Georgia readers may be interested to learn that former NBA point guard -- and future Hall of Famer -- Allen Iverson has recently finalized his divorce, according to reports.
It is believed that Iverson agreed to pay his soon-to-be former spouse $3 million dollars in order to hold on to his Georgia mansion. He will also be liable for child support for his five children. Although the former NBA player may have gambling and spending debts, his reported earnings of $150 million during his NBA career should ease the transition into his new life after the divorce.
Although not ever divorcing couple has an estate comparable to Iverson's, the division of property in a divorce can quickly become a complicated affair, even for middle-class couples. For example, most property acquired after a marriage is generally presumed to be property of the marriage, and will consequently be subject to equitable division by the court in a divorce proceeding. However, disagreements may arise in determining the marital estate, at which time an experienced divorce attorney may prove invaluable.
Exceptions to the presumption of joint marital property may include property acquired by gift, legacy or descent; property excluded by a valid agreement of the parties, such as a prenuptial agreement; and, of course, property acquired before the marriage. These examples are generally considered non-marital property. Yet even these exceptions may have exceptions, such as property that benefitted or increased in value as a direct result of the marriage.
Unvested or future benefits may also qualify as property of the marital estate. According to a recent statement by a representative from the Social Security Administration's press office, a person can receive benefits from a divorced spouse's Social Security benefits -- provided certain conditions are met.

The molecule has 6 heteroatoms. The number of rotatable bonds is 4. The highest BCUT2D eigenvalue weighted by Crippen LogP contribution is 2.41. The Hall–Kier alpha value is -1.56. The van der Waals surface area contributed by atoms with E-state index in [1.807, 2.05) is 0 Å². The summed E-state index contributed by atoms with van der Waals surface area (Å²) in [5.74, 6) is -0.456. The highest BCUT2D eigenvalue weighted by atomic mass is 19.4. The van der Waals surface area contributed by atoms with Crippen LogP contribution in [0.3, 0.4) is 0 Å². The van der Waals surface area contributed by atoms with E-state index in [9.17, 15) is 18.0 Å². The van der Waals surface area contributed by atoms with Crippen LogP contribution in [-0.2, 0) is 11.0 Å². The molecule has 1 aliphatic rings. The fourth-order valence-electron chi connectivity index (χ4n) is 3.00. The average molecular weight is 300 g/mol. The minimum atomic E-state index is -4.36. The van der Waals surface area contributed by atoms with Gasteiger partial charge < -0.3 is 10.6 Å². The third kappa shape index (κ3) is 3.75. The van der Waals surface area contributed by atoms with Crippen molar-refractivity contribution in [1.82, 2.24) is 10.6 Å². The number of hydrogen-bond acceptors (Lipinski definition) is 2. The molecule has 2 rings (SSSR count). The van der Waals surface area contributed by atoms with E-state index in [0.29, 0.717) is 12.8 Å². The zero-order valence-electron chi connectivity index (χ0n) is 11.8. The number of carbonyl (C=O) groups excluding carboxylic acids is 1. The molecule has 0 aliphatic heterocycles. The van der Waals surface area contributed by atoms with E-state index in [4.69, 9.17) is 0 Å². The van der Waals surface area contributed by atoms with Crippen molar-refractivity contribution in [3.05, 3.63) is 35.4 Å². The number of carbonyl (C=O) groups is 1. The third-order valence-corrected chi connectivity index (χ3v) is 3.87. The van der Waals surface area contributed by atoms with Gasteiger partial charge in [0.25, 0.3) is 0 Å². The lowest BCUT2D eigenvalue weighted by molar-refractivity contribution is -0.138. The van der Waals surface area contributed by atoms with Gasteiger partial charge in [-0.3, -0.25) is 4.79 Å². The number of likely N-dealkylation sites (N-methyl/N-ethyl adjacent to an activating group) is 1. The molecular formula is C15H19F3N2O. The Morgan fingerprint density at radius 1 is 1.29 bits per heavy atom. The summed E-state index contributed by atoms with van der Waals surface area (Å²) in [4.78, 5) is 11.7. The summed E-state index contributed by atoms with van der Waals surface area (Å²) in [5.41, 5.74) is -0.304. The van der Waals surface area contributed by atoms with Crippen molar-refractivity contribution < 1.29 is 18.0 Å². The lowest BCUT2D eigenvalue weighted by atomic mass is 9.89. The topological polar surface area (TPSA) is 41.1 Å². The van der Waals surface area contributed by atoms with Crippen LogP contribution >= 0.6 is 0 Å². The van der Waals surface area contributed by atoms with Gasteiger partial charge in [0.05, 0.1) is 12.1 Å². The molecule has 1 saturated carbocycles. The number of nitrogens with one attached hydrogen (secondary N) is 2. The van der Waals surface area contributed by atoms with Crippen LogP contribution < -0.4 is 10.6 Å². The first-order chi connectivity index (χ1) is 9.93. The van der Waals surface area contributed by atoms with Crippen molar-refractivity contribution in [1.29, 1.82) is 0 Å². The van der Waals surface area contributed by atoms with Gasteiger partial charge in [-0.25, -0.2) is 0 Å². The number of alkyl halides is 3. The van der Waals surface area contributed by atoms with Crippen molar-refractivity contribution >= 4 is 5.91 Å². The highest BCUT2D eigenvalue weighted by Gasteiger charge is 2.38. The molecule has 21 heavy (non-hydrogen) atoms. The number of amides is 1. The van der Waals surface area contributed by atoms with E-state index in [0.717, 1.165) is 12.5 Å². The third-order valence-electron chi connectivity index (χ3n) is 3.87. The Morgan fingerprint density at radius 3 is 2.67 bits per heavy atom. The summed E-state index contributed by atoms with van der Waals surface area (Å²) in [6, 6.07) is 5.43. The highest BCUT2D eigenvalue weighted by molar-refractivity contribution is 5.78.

In the case of a younger divorcee not yet eligible for retirement benefits, but whose former (and older) spouse is receiving Social Security benefits, the younger spouse may still be able to collect on the former spouse's benefits. The SSA requires certain conditions in this scenario: the couple must have been married for at least 10 years; the beneficiary spouse must be at least 62 years of age; and the beneficiary spouse must be currently unmarried and not entitled to a higher benefit based on his or her own record.
If the providing spouse has died, the surviving spouse might still be eligible to receive benefits on the former spouse's record if he or she is at least 60 years old. That requirement is slightly lower -- 50 years old -- in the case of a disabled surviving spouse.
Source: newsone.com, "Allen Iverson's Messy Divorce Finally Comes To A Close," Ruth Manuel-Logan, Jan. 22, 2013